About two years ago Mr. Lowley began to suspect that his wife was unfaithful to him. The continual visits of Olin Kelly, then a young fellow not 18 years of age, annoyed him. Kelly worked on his mother's farm and had been friendly with the Lowley family for a number of years. Mr. Lowley looked upon him as a mere boy and at first paid no attention to his frequent visits. Mr. Lowley secured a position at an evaporator in Sodus village during the winter and had to work all night. Kelly frequently spent his evenings with Mrs. Lowley and often remained all night. Spring came and fishing excursions were planned by Mrs. Lowley and of course Kelly was invited and the queer thing about it was that the parties were nearly always made up when Mr. Lowley was so busy that he could not go. Mr. Lowley upbraided his wife for her conduct, the young son became so angry that he left home and went to live with his uncle. The promises of his mother to be better brought him home again and for a little time things ran smoothly. Mrs. Lowley soon began to have interviews with Kelly, however. She took her little girl into her confidence and letters were sent to Kelly through her. The daughter remained true to the trust, but one day the father found a letter in the pocket of her dress and this ended the carrying of correspondence by the daughter. A postoffice was established in the woods by the two and letters were frequently hid under rocks and trunks of fallen trees. Mr. Lowley found numerous letters there and among them were the following:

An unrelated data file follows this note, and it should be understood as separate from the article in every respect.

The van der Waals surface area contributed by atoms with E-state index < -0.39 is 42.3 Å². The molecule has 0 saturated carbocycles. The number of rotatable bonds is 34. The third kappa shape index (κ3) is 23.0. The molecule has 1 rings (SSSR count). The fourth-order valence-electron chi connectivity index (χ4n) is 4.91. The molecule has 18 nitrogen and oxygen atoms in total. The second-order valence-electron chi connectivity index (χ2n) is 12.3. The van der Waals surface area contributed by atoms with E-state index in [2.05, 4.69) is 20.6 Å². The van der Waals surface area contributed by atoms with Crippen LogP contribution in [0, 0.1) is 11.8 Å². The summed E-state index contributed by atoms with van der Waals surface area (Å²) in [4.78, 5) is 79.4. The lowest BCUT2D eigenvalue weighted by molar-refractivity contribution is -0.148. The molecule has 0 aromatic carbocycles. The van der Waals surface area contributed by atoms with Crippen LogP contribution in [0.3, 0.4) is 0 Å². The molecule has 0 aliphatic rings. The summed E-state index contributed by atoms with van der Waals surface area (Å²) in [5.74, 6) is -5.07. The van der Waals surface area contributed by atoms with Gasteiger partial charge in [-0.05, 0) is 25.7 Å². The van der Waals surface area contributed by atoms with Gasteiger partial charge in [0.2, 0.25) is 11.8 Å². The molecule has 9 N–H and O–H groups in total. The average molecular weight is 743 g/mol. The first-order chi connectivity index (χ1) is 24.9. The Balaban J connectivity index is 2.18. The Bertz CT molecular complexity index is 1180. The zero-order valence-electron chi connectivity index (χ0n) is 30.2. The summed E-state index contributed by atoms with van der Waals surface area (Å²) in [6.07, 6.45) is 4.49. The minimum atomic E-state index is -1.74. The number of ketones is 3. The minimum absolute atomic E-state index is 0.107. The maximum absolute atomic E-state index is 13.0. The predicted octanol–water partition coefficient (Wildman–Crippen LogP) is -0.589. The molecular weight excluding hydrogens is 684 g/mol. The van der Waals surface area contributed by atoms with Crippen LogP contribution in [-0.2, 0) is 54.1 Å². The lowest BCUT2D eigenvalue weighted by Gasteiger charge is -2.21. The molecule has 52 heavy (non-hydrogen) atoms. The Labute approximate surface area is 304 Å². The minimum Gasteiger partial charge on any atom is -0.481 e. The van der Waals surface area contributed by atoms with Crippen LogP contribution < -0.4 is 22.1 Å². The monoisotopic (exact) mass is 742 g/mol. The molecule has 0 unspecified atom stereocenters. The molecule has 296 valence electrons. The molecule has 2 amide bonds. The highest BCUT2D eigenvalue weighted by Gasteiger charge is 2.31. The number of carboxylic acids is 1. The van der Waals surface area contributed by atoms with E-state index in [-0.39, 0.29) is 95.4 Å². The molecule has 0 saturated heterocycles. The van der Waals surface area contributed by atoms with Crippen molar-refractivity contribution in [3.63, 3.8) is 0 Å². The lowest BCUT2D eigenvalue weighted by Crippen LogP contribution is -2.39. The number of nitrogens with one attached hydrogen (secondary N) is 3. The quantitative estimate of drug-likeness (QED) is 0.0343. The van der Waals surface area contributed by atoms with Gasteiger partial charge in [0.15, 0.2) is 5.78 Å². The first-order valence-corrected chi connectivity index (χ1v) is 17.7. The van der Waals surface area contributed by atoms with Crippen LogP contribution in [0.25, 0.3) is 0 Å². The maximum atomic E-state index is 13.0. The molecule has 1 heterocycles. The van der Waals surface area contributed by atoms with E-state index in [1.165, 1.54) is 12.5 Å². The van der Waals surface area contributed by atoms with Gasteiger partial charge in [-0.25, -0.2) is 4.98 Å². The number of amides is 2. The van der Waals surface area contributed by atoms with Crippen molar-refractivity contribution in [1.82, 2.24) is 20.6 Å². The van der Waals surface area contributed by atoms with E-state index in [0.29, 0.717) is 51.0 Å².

Dear Olin - Will you meet me to-night? You know where we said we would meet hereafter so I will be there to-night. I will be where I said I would. Stay until I come. Be sure and come won't you please? I know you will for I want to see you awfully bad. If you get there first wait until I come, for I will be there.

When Mr. Lowley found these letters he began to watch for a meeting of the two. One night he tracked his wife to the meeting place and left them. He went to the mother of Kelly and told her what he knew. Mrs. Kelly said she did not know what to do. She informed Mr. Lowley that her son had frequently remained away all night and she did not know where he was. These same nights Mrs. Lowley did no remain at her home.